For fifteen years Emma is haunted by what happened. After the incident, Emma has a mental breakdown and is sent to a mental facility to recover. She does and becomes a well known artist in the New York art scene. But all her paintings have the same starting point - the three missing girls - then heavy woods and atmospheric forests painted over them to make them disappear. 

To her complete surprise Franny Harris-White, the wealthy owner of Camp Nightingale, plans to re-open the camp and she invites Emma back to serve as the art instructor. Not sure why she is drawn back, but she knows something is wrong at the camp. When Emma returns to Camp Nightingale, she digs and discovers there are secrets from long ago buried at the camp. An excellent book with an ending that will leave you breathless 

Thursday, January 24, 2019

For Better and Worse

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When Natalie and Will met in college, they wondered if they were smart enough to commit the perfect murder. In For Better and Worse by Margot Hunt, Natalie and Will may have a chance to see if they are smart enough.

Fast forward 20 years, their marriage is stagnating. Natalie is sure Will is cheating on her because of his secretive behavior with his phone, but she almost doesn't care. What she does care about is their pre-teen son Charlie.

When a student at his school accuses the principal of molesting him, Natalie is freaked. She hasn't noticed any signs of withdrawal in her son so she wants to believe he was not a victim and does not question him right away.

As a criminal attorney she has seen the destruction a case of child molestation leaves on everyone - especially the child. Defense attorneys don't handle the case with kid gloves and more times than not the child is not believed or blamed. 

Natalie doesn't want to see her son victimized by the courts. Tormented by not knowing, Natalie asks Charlie if he has ever been alone with the principal. He tells her about a time during a weekend camping trip and confesses that the principal touched him inappropriately and said not to say anything to anyone.

Natalie is enraged but has no patience for the wheels of justice to turn. She plans her own solution and sets out to settle the score. Things don't go as planned and both Natalie and Will recognize the trouble they are in.

Who will crack first - Natalie, Will or the truth? An interesting dilemma and a frightening solution.

Wednesday, January 23, 2019

Interview with Sarah Fox

What is the title of your newest book? How many books have you published?
Wine and Punishment is my latest book. It’s the first in the Literary Pub Mystery series. I’ve also published three books in the Music Lover’s Mystery series and four Pancake House Mysteries.

How did you develop your character and choose your location?
It felt like Sadie developed her own character as I wrote Wine and Punishment. I started with a few basic ideas about her, but it was as I wrote the first draft of the book that she really came to life. As for the location, I knew I wanted the story to center around a beautiful renovated grist mill in a gorgeous autumn setting, so that’s why I chose a small town in Vermont.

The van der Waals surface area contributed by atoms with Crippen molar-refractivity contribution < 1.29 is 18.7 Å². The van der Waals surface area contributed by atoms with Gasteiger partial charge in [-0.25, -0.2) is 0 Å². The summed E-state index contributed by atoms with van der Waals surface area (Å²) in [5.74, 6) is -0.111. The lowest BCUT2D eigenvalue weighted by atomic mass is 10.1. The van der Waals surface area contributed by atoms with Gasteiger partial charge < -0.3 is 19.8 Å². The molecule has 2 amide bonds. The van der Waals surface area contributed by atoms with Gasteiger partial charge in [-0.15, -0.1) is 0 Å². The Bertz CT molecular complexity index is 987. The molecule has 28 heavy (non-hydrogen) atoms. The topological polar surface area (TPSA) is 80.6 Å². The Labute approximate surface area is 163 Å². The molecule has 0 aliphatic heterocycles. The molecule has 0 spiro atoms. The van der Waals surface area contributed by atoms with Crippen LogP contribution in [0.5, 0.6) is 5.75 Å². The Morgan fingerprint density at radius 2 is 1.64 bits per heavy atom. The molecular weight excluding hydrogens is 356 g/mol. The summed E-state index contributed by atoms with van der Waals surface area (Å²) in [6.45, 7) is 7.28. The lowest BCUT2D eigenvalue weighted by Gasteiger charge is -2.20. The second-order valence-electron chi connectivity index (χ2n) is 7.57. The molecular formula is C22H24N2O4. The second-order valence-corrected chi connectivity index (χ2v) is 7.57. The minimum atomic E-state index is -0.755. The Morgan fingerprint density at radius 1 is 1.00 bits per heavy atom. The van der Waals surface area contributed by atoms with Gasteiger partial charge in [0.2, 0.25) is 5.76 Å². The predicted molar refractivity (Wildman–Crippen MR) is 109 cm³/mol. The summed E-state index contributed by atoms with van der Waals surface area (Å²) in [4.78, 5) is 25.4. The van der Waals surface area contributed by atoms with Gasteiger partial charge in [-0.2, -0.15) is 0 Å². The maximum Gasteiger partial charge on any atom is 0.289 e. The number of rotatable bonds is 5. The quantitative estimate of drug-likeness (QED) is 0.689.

For a review of Wine and Punishment, click here.

What is a day in the life of an author like? Do you write a certain number of words, do you write in the morning or evening?
I try to write 1500 words a day, six days a week. I prefer to write in the morning, but on weekdays I’m usually working at my day job in the morning so most of the time I write in the afternoon.

Do you model your character after yourself or any one you know?
I try not to do that with any characters. That said, there’s likely a few bits and pieces of me in all of my main characters. They’re all far more interesting than I am though!

If your books were made into a movie, who would you want to play the lead character?
That’s a tough one. Molly C. Quinn is a bit younger than Sadie, but she’s got red hair and I know she’s a good actress, so I’ll go with her.

Who is your favorite author?
Another tough one! I have so many favorites, but I’ll go with Agatha Christie since she’s the author who got me hooked on mysteries many years ago.

If you could invite five people – living or dead – to a dinner party, who would they be?
My critique partners, Sarah Blair, Jody Holford, and Nicole Bates. Maybe Kathy Reichs and Louise Penny as well, as they’re both writers I admire.

If you could not be an author, what would you like to do as a career?
A scriptwriter, but if I couldn’t be a writer of any sort then maybe a film/tv editor.

Tuesday, January 22, 2019

The Blood Runs Cold

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Detective Chiara Corelli is not much loved by her fellow police officers after an investigation into corruption she uncovered. In The Blood Runs Cold by Catherine Maiorisi Chiara is called to investigate the ritual murder of a young gay man who happens to be the son of the Italian Ambassador to the U.N. Bickering with her partner PJ Parker adds to the drama. (The Blood Runs Cold will be published on FEbruary 19 by BellaBooks.) 

While investigating the murder scene, Chiara discovers wine and cheese set out as if the victim knew his killer and had planned to entertain. Interviewing the co-workers of the victim, Chiara finds he was in a relationship and would not be likely to pick up a random stranger and bring him back to his apartment. This almost points to someone he knew.

Pushing back against the investigation are the Ambassador and his wife. They don't want the publicity of their gay son being killed because the Ambassador is in line to become the next Prime Minister of Italy.